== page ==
Fagus sinensis Oliver

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John Grimshaw & Tom Christian (2021)

Recommended citation
Grimshaw, J. & Christian, T. (2021), 'Fagus sinensis' from the website Trees and Shrubs Online (treesandshrubsonline.org/articles/fagus/fagus-sinensis/). Accessed 2023-01-31.



  • Fagus bijiensis C. F. Wei & Y. T. Chang
  • Fagus brevipetiolata Hu
  • Fagus clavata Y.T. Chang
  • Fagus longipes (Oliver) H. Léveillé
  • Fagus longipetiolata Seemen
  • Fagus sylvatica var. longipes Oliver
  • Fagus tientaiensis Liou


Diameter (of trunk) at breast height. Breast height is defined as 4.5 feet (1.37 m) above the ground.
Egg-shaped; broadest towards the stem.


John Grimshaw & Tom Christian (2021)

Recommended citation
Grimshaw, J. & Christian, T. (2021), 'Fagus sinensis' from the website Trees and Shrubs Online (treesandshrubsonline.org/articles/fagus/fagus-sinensis/). Accessed 2023-01-31.

Tree to 25 m, usually single-stemmed. Bark light grey. Young shoots glabrous. Leaves 7–13(–15) cm × 3–7.5 cm, ovate to ovate-oblong, green above, glaucous and with a dense fine pubescence beneath, lateral veins 9–15, base nearly rounded or broadly cuneate, margins sparsely serrate, apex acute to acuminate. Petiole 1–2(–3) cm long. Peduncle 1–10 cm, downy close to the cupule. Cupule 2–2.5 cm, bracts all alike, linear, recurved, pubescent, shorter in the lower half. Nuts as long as or slightly shorter than cupule with narrowed wings near the apex. (Huang, Zhang, & Bartholomew 1999Cullen et al. (eds) 2011Krüssmann 1985a).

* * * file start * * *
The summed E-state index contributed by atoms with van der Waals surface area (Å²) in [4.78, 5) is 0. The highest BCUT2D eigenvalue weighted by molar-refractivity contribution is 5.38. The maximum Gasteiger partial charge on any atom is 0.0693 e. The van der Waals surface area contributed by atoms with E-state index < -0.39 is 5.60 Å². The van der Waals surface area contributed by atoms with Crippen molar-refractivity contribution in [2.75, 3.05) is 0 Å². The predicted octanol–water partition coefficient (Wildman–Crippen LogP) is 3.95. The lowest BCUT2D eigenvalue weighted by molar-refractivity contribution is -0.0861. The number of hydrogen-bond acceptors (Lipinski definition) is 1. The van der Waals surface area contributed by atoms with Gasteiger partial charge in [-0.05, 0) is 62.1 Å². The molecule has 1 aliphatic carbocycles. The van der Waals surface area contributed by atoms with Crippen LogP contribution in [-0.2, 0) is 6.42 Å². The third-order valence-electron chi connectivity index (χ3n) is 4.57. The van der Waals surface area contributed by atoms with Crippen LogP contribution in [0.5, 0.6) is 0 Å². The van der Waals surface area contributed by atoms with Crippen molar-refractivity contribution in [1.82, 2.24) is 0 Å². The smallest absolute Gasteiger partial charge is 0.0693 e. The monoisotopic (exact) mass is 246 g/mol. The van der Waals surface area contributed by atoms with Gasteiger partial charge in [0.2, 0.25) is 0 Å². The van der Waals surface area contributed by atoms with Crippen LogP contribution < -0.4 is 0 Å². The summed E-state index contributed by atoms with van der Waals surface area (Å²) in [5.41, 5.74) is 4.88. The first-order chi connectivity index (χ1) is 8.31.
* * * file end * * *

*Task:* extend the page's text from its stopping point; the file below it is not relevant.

Distribution  China Anhui, Fujian, Guangdong, Guangxi, Guizhou, Hubei, Hunan, Jiangxi, Shaanxi, Sichuan, Yunnan, Zhejiang Vietnam

Habitat Broad-leaved evergreen and mixed mesophytic forests on mountain slopes; 300–2400 m.

USDA Hardiness Zone 9b-10a

RHS Hardiness Rating H3

Conservation status Vulnerable (VU)

Taxonomic note The name Fagus sinensis Oliver (published 1890) has recently been shown to have priority over the better known F. longipetiolata Seemen (1897) (Govaerts et al. 2020).

As is the case with F. lucida this is a species that remains poorly known in gardens despite having been introduced well over 100 years ago now. It was brought to the attention of western botanists by Augustine Henry, and subsequently introduced to western cultivation in 1911.

Hukusima et al. (2013) note that F. sinensis has the largest range of any of the accepted Chinese Beeches, while Bean (1981a) suggests that its “length of leaf-stalk combined with the closely downy undersurface of the leaves, their ovate shape, and the long slender stalk of the husk make the species very distinct”. It seems unlikely then that various collectors in China through the 20th century would have failed to spot it or failed to recognise it. The few specimens known from Britain are all restricted to mild gardens, so issues around hardniness may have prevented this species ever getting a firm foot-hold in horticulture, and early failures probably discouraged further collecting.

In 2017 the UK and Irish champion was at the RHS Rosemoor garden in Devon, standing 5 m tall and with a dbh of 9 cm. Two other (as yet unconfirmed) trees grow at Tregrehan and in 2014 were 3 m and 4 m tall (Tree Register 2019). In North America there is a thriving young tree in the Asian Garden of the University of British Columbia Botanical Garden, accession 1995–0331, which was wild collected by the late Peter Wharton under PW 25. The species has recently been collected again in Hubei by NACPEC, this material is in propagation at the Arnold Arboretum under collection number NACPEC 18–012 (Arnold Arboretum 2019).